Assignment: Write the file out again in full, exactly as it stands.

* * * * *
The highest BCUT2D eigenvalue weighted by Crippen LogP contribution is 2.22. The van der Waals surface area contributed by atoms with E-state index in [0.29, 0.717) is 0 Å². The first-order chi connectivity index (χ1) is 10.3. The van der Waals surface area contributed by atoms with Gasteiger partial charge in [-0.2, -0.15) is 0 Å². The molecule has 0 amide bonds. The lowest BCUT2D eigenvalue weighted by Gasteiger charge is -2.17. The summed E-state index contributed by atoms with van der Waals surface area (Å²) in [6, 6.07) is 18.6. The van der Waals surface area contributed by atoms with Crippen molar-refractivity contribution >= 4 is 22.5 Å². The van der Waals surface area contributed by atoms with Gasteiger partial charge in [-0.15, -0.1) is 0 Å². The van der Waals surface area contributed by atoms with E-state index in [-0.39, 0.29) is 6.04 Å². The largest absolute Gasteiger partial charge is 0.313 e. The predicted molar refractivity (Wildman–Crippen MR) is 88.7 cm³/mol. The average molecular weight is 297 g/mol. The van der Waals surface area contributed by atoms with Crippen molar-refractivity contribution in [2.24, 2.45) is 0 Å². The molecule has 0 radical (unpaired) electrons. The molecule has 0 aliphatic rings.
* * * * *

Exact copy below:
The highest BCUT2D eigenvalue weighted by Crippen LogP contribution is 2.22. The van der Waals surface area contributed by atoms with E-state index in [0.29, 0.717) is 0 Å². The first-order chi connectivity index (χ1) is 10.3. The van der Waals surface area contributed by atoms with Gasteiger partial charge in [-0.2, -0.15) is 0 Å². The molecule has 0 amide bonds. The lowest BCUT2D eigenvalue weighted by Gasteiger charge is -2.17. The summed E-state index contributed by atoms with van der Waals surface area (Å²) in [6, 6.07) is 18.6. The van der Waals surface area contributed by atoms with Crippen molar-refractivity contribution >= 4 is 22.5 Å². The van der Waals surface area contributed by atoms with Gasteiger partial charge in [-0.15, -0.1) is 0 Å². The van der Waals surface area contributed by atoms with E-state index in [-0.39, 0.29) is 6.04 Å². The largest absolute Gasteiger partial charge is 0.313 e. The predicted molar refractivity (Wildman–Crippen MR) is 88.7 cm³/mol. The average molecular weight is 297 g/mol. The van der Waals surface area contributed by atoms with Crippen molar-refractivity contribution in [2.24, 2.45) is 0 Å². The molecule has 0 radical (unpaired) electrons. The molecule has 0 aliphatic rings.